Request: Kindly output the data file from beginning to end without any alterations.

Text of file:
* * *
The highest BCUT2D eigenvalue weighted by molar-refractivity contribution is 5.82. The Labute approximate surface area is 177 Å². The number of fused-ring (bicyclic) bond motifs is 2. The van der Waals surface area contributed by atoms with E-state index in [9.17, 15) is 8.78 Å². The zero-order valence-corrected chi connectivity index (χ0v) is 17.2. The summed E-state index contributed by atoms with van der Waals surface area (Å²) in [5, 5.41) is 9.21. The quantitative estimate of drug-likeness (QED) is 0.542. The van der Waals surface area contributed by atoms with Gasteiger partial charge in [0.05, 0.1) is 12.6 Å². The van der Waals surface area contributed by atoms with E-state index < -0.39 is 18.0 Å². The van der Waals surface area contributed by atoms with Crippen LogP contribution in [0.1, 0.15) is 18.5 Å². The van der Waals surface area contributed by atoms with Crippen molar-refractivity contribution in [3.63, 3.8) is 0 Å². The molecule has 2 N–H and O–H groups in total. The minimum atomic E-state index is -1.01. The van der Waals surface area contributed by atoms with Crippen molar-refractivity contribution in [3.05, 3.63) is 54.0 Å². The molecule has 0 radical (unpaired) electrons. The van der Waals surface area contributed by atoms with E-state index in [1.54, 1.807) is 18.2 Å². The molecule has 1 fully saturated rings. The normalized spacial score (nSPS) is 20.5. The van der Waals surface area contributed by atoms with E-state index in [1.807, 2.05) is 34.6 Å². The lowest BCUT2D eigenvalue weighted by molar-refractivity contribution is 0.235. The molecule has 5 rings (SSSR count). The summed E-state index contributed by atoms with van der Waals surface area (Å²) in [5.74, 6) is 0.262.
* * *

The highest BCUT2D eigenvalue weighted by molar-refractivity contribution is 5.82. The Labute approximate surface area is 177 Å². The number of fused-ring (bicyclic) bond motifs is 2. The van der Waals surface area contributed by atoms with E-state index in [9.17, 15) is 8.78 Å². The zero-order valence-corrected chi connectivity index (χ0v) is 17.2. The summed E-state index contributed by atoms with van der Waals surface area (Å²) in [5, 5.41) is 9.21. The quantitative estimate of drug-likeness (QED) is 0.542. The van der Waals surface area contributed by atoms with Gasteiger partial charge in [0.05, 0.1) is 12.6 Å². The van der Waals surface area contributed by atoms with E-state index < -0.39 is 18.0 Å². The van der Waals surface area contributed by atoms with Crippen LogP contribution in [0.1, 0.15) is 18.5 Å². The van der Waals surface area contributed by atoms with Crippen molar-refractivity contribution in [3.63, 3.8) is 0 Å². The molecule has 2 N–H and O–H groups in total. The minimum atomic E-state index is -1.01. The van der Waals surface area contributed by atoms with Crippen molar-refractivity contribution in [3.05, 3.63) is 54.0 Å². The molecule has 0 radical (unpaired) electrons. The van der Waals surface area contributed by atoms with E-state index in [1.54, 1.807) is 18.2 Å². The molecule has 1 fully saturated rings. The normalized spacial score (nSPS) is 20.5. The van der Waals surface area contributed by atoms with E-state index in [1.807, 2.05) is 34.6 Å². The lowest BCUT2D eigenvalue weighted by molar-refractivity contribution is 0.235. The molecule has 5 rings (SSSR count). The summed E-state index contributed by atoms with van der Waals surface area (Å²) in [5.74, 6) is 0.262.